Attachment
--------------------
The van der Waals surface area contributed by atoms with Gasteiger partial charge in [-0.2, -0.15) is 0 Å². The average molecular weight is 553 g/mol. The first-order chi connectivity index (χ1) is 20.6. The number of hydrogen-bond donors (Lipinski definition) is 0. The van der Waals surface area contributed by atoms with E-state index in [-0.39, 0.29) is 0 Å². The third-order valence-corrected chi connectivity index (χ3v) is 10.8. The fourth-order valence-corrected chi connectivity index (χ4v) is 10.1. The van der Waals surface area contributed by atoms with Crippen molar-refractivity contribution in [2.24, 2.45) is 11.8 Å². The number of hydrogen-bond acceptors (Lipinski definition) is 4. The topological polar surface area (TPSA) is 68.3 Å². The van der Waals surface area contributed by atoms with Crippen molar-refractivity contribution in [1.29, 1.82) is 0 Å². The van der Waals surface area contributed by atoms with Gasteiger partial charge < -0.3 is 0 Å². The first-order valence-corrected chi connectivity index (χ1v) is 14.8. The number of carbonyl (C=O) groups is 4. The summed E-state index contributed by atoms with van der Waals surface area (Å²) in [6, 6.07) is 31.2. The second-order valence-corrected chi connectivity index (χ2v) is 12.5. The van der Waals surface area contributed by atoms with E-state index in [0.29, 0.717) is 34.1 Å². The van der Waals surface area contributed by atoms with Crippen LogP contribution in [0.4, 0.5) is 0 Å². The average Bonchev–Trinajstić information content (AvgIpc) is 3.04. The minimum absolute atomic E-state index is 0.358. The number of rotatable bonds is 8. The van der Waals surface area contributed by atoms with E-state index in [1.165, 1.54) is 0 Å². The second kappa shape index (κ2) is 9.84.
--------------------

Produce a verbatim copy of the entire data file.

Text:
The van der Waals surface area contributed by atoms with Gasteiger partial charge in [-0.2, -0.15) is 0 Å². The average molecular weight is 553 g/mol. The first-order chi connectivity index (χ1) is 20.6. The number of hydrogen-bond donors (Lipinski definition) is 0. The van der Waals surface area contributed by atoms with E-state index in [-0.39, 0.29) is 0 Å². The third-order valence-corrected chi connectivity index (χ3v) is 10.8. The fourth-order valence-corrected chi connectivity index (χ4v) is 10.1. The van der Waals surface area contributed by atoms with Crippen molar-refractivity contribution in [2.24, 2.45) is 11.8 Å². The number of hydrogen-bond acceptors (Lipinski definition) is 4. The topological polar surface area (TPSA) is 68.3 Å². The van der Waals surface area contributed by atoms with Crippen molar-refractivity contribution in [1.29, 1.82) is 0 Å². The van der Waals surface area contributed by atoms with Gasteiger partial charge < -0.3 is 0 Å². The first-order valence-corrected chi connectivity index (χ1v) is 14.8. The number of carbonyl (C=O) groups is 4. The summed E-state index contributed by atoms with van der Waals surface area (Å²) in [6, 6.07) is 31.2. The second-order valence-corrected chi connectivity index (χ2v) is 12.5. The van der Waals surface area contributed by atoms with E-state index in [0.29, 0.717) is 34.1 Å². The van der Waals surface area contributed by atoms with Crippen LogP contribution in [0.4, 0.5) is 0 Å². The average Bonchev–Trinajstić information content (AvgIpc) is 3.04. The minimum absolute atomic E-state index is 0.358. The number of rotatable bonds is 8. The van der Waals surface area contributed by atoms with E-state index in [1.165, 1.54) is 0 Å². The second kappa shape index (κ2) is 9.84.